Drugs and Smugglers: Libya has become a haven for transnational crime


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Post-Qaddafi Libya lies in ruins. Lawlessness, terrorism and militia rule have ripped the country apart into competing enclaves and cities. In the anarchy of civil war, the nefarious shadow of transnational organised crime has grown larger, and with it trafficking in drugs and innocent men, women and children.

“My generation, the next generation is gone,” Ahmed Al-Hani, a former government official from Tripoli, said sadly. “Society as a whole has disintegrated. Without a gun you’re nothing.” Since the 2011 revolution and NATO’s military campaign, which ended Muammar Qaddafi’s 41 years in power, the country has been embroiled in two civil wars. In February 2019, according to a report by the U.N Office for the Coordination of Humanitarian Affairs, 823,000 people in Libya, including 248,000 children were in need of humanitarian assistance.

With Libya in the grip of calamity, transnational criminal organisations (TCOs) and local militias have filled the vacuum. Conventionally, long borders and corruption – present under Qaddafi – have made Libya ideal for smuggling. Cannabis in the European Union coming from across the Mediterranean Sea has traditionally departed from Libya. Cocaine coming through West Africa is often distributed through Libya to Europe through southern Italy and TCOs have been entrenching themselves along these routes to transport cocaine, amphetamine, cannabis, small arms and migrants through to North Africa.

TCOs are taking full advantage of pre-existing cannabis and arm smuggling routes which existed before the conflict. With instability, Libya’s borders with Chad and Niger, now undermanned by militias, have become an increasing concern for Libyan authorities. As with other countries destabilised by war in the Middle East and North Africa, including Iraq and Syria, Libya is now a market for drugs and a hub for drug transportation to Europe. Similarly, as with other countries impacted by the ‘War on Drugs’ such as the United States, Mexico, and Colombia, violence has not halted or disrupted the drug trade. The seizure of 25 tonnes of cannabis in February, 2013 and 24 million tablets of Tramadol (a synthetic opioid which has become a blight on the streets of Libya and used by Islamic State fighters to overcome combat stress) in March, 2017 were two examples of huge drug imports and exports to and from Libya being intercepted by Italian authorities.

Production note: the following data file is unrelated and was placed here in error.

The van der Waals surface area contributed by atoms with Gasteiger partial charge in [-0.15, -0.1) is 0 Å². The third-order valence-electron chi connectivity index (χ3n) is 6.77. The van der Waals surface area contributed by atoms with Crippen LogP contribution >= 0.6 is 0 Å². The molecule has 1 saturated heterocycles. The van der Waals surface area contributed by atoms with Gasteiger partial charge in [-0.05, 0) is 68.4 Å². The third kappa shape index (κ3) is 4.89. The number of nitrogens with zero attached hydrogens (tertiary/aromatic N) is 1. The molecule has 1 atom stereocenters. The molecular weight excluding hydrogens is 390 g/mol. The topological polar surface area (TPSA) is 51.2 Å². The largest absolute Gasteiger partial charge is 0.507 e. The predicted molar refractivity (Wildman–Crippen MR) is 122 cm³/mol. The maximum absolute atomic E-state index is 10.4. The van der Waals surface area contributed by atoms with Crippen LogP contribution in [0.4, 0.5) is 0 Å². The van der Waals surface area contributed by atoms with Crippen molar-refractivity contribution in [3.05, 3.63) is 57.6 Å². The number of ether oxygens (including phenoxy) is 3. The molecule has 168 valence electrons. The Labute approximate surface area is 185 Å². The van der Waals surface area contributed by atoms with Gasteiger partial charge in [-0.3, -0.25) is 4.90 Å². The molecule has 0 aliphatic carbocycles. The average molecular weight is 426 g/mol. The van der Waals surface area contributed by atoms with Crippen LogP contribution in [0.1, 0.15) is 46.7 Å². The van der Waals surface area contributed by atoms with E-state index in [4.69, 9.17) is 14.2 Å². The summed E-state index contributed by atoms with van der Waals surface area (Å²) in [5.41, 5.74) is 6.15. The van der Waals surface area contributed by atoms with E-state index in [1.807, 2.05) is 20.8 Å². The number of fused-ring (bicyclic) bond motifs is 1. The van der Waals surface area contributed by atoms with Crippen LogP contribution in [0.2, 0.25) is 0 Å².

The social impact of drugs has been profound. Police from Tripoli’s government claim that 80 per cent of the country’s crime is now drug related. Vulnerable groups, including those traumatised by the conflict, live in an environment where drugs are now cheaper then food. According to The New Humanitarian, the collapse of education programmes has increased drug use, and in a study conducted by the Liverpool School of Tropical Medicine, 87 percent of Tripoli’s injecting drug users have HIV. With drug trafficking increasing, TCOs and militias have also been coordinating to smuggle migrants across the Mediterranean. Thousands have drowned on route, many more are being exploited by smugglers on route and hundreds are falling into the embrace of the Italian TCOs whose trafficking rings are forcing women into sexual slavery. Refugees, alongside drug trafficking, have become an industry for TCOs.

The illicit businesses of arms, drugs and human trafficking have converged in Libya. The United Kingdom must do more to end the vicious cycle of conflict in Libya empowering drug trafficking. Ending violence in Libya and providing support for non-governmental organisations on the ground would be an effective first step to shoring up the country’s crumbling healthcare system which is driving the public health crisis and worsening the situation for thousands suffering from addiction and helping those being exploited by drug traffickers and smugglers.